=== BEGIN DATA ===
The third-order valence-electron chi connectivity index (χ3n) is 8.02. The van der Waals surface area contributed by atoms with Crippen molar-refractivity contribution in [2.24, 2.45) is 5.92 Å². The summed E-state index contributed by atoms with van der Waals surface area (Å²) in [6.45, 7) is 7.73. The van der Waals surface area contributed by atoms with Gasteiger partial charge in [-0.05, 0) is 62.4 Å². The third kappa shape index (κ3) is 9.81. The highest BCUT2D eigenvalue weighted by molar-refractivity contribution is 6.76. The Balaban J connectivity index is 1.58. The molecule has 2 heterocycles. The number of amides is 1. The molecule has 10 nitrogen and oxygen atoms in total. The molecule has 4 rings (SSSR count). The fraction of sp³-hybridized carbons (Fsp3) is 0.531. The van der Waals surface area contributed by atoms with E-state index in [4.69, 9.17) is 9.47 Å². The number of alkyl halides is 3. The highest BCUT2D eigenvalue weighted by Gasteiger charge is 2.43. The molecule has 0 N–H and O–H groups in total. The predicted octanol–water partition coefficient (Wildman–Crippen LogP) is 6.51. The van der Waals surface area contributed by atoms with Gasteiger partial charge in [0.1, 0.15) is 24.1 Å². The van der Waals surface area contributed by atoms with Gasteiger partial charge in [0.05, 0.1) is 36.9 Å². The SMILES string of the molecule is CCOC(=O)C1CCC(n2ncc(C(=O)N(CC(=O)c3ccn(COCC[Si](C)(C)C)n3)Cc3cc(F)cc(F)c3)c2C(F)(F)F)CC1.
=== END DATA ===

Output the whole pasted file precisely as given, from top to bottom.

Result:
The third-order valence-electron chi connectivity index (χ3n) is 8.02. The van der Waals surface area contributed by atoms with Crippen molar-refractivity contribution in [2.24, 2.45) is 5.92 Å². The summed E-state index contributed by atoms with van der Waals surface area (Å²) in [6.45, 7) is 7.73. The van der Waals surface area contributed by atoms with Gasteiger partial charge in [-0.05, 0) is 62.4 Å². The third kappa shape index (κ3) is 9.81. The highest BCUT2D eigenvalue weighted by molar-refractivity contribution is 6.76. The Balaban J connectivity index is 1.58. The molecule has 2 heterocycles. The number of amides is 1. The molecule has 10 nitrogen and oxygen atoms in total. The molecule has 4 rings (SSSR count). The fraction of sp³-hybridized carbons (Fsp3) is 0.531. The van der Waals surface area contributed by atoms with E-state index in [4.69, 9.17) is 9.47 Å². The number of alkyl halides is 3. The highest BCUT2D eigenvalue weighted by Gasteiger charge is 2.43. The molecule has 0 N–H and O–H groups in total. The predicted octanol–water partition coefficient (Wildman–Crippen LogP) is 6.51. The van der Waals surface area contributed by atoms with Gasteiger partial charge in [0.1, 0.15) is 24.1 Å². The van der Waals surface area contributed by atoms with Gasteiger partial charge in [0.05, 0.1) is 36.9 Å². The SMILES string of the molecule is CCOC(=O)C1CCC(n2ncc(C(=O)N(CC(=O)c3ccn(COCC[Si](C)(C)C)n3)Cc3cc(F)cc(F)c3)c2C(F)(F)F)CC1.